Chambers at Large in Killarney, County Kerry, Ireland.
There is Ireland and then there is County Kerry. I say that because the Ireland tourists see in this beautiful county is, in my humble opinion, a little different to the Ireland in which I spend my daily life.
The city of Killarney is filled with restaurants, shops and bars catering to tourists from afar, not to the likes of me who has driven 500km south, from her front door in County Leitrim. Shamrock mugs abound with Aran jumpers, patchwork hats and handwoven capes, which none of my friends would dream of wearing, let alone buying. Many of the pubs boast traditional music sessions, which are not a regular occurrence in my local, and there is the opportunity to sit outside, which is not favoured either, the north west being a bit damper than the south west.
I stayed in a charming B&B just outside the town, walking distance to the centre and found a more down to earth European eatery, Café du Parc, where I enjoyed a fish burger, cooked to my stringent demands, with a heap of skinny fries and served with a sunny smile.
Many thanks to the young waitress who ran back and forth conversing with the chef as I cross questioned her about the menu, which was not extensive, but varied and good value for money. It’s great to receive good service and good food after a long journey, so I thank them wholeheartedly.
My visit to Kerry this time centred around a guided tour of Muckross House, (pronounced Mucras by the locals). It is set on the shores of Lough Leane and the River Flesk, and in August 1861, Henry Arthur Herbert, in the hope of gaining money and a title, was host to Queen Victoria.
The house is well worth a visit and I am sorry I was not allowed to take photographs of the stunning interior, most definitely fit for a queen, or in Victoria’s case, an empress! The rooms are filled with stunning inlaid furniture, Waterford crystal chaneliers, fabulous paintings and Herbert certainly went all out to accommodate his royal guest. The tragedy was he neither recouped his money, nor received a title. A few months after her visit, Victoria’s husband died at the age of 42, leaving her a widow of similar age, with nine children. Understandably the sudden loss of her beloved Albert sent her into a depression and Herbert’s aggrandisement was forgotten.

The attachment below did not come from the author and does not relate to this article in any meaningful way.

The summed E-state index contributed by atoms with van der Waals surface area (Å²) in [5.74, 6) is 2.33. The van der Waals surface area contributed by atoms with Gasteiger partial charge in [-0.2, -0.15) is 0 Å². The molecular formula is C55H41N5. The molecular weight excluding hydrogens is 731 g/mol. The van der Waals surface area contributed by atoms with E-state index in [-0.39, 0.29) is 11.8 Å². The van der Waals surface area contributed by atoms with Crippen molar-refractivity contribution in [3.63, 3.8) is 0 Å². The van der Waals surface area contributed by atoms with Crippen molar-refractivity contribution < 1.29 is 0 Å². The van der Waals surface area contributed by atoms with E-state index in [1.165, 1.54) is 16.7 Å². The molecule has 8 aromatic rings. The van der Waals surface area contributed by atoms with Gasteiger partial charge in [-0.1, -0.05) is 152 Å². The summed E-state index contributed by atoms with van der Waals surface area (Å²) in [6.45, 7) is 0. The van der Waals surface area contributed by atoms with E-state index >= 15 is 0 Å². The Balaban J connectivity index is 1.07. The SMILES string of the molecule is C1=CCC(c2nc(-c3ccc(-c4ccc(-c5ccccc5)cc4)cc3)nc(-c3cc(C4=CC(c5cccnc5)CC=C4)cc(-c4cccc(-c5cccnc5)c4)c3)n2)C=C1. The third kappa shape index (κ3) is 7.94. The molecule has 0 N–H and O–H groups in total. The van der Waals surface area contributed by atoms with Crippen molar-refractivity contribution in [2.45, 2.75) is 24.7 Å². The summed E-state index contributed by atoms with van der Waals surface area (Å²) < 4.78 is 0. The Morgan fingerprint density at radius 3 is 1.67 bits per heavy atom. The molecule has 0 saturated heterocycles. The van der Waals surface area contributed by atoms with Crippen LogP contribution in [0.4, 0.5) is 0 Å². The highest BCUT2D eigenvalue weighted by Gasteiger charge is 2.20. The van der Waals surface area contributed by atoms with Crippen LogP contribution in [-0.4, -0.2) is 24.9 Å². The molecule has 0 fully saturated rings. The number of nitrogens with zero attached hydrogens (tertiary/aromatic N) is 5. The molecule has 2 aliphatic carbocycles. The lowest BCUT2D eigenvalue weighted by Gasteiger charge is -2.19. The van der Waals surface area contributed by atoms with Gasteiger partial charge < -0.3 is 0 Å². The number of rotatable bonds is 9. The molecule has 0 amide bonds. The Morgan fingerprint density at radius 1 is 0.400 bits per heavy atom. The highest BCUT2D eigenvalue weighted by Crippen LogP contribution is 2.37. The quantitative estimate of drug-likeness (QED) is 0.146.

The exterior of the house is aesthetically pleasing, surrounded by beautiful gardens, with views over the lake and mountains. Inside the walls are adorned with hunting trophies, a remembrance of when golden eagles roamed the skies and the woods were filled with deer and mountain goats. Eagles from Norway can now be seen, although I didn’t see any, and I didn’t spot any goats or deer either, but then again, I read the National Park is home to a wide range of flora and fauna, the latter probably having the better sense to steer clear of nosy tourists, keeping themselves hidden in the woodland.
During my tour of the house I discovered the origin of the term “drawing room”, which I always thought meant a room in which the ladies of house participated in artistic endeavours. Seemingly not. The ladies withdrew to such a room, leaving the men to discuss matters of the day in the library or in the male host’s office after dinner.
It’s little snippets of learning such as this which encourages me to visit old houses, although in Muckross, I had a fine glimpse of how the gentry lived in Victorian times, not to mention those who worked downstairs in the kitchen where I was shown an early ice cream maker, a huge pestle and mortar for grinding salt and sugar and a hand turned knife sharpening tool.
Downton Abbey – eat your heart out!